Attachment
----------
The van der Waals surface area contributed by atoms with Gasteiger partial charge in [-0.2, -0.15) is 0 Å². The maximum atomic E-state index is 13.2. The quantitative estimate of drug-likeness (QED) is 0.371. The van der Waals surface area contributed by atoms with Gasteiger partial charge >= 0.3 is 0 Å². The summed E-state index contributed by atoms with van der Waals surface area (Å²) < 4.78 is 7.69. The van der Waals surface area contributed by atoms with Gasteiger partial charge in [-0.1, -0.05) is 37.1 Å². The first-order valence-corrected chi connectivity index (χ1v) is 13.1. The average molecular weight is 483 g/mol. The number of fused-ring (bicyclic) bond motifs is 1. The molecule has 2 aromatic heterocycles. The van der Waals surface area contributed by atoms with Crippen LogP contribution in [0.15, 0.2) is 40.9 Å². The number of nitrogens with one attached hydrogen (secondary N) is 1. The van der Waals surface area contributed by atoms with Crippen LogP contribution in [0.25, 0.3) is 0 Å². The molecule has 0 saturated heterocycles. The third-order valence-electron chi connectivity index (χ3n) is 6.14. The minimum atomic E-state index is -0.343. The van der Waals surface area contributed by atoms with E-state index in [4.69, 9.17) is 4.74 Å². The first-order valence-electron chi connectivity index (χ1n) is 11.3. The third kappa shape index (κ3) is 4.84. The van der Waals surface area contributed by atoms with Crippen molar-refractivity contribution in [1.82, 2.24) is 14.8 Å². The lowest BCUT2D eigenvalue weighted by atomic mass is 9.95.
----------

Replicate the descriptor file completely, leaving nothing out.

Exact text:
The van der Waals surface area contributed by atoms with Gasteiger partial charge in [-0.2, -0.15) is 0 Å². The maximum atomic E-state index is 13.2. The quantitative estimate of drug-likeness (QED) is 0.371. The van der Waals surface area contributed by atoms with Gasteiger partial charge >= 0.3 is 0 Å². The summed E-state index contributed by atoms with van der Waals surface area (Å²) < 4.78 is 7.69. The van der Waals surface area contributed by atoms with Gasteiger partial charge in [-0.1, -0.05) is 37.1 Å². The first-order valence-corrected chi connectivity index (χ1v) is 13.1. The average molecular weight is 483 g/mol. The number of fused-ring (bicyclic) bond motifs is 1. The molecule has 2 aromatic heterocycles. The van der Waals surface area contributed by atoms with Crippen LogP contribution in [0.15, 0.2) is 40.9 Å². The number of nitrogens with one attached hydrogen (secondary N) is 1. The van der Waals surface area contributed by atoms with Crippen LogP contribution in [0.25, 0.3) is 0 Å². The molecule has 0 saturated heterocycles. The third-order valence-electron chi connectivity index (χ3n) is 6.14. The minimum atomic E-state index is -0.343. The van der Waals surface area contributed by atoms with E-state index in [4.69, 9.17) is 4.74 Å². The first-order valence-electron chi connectivity index (χ1n) is 11.3. The third kappa shape index (κ3) is 4.84. The van der Waals surface area contributed by atoms with Crippen molar-refractivity contribution in [1.82, 2.24) is 14.8 Å². The lowest BCUT2D eigenvalue weighted by atomic mass is 9.95.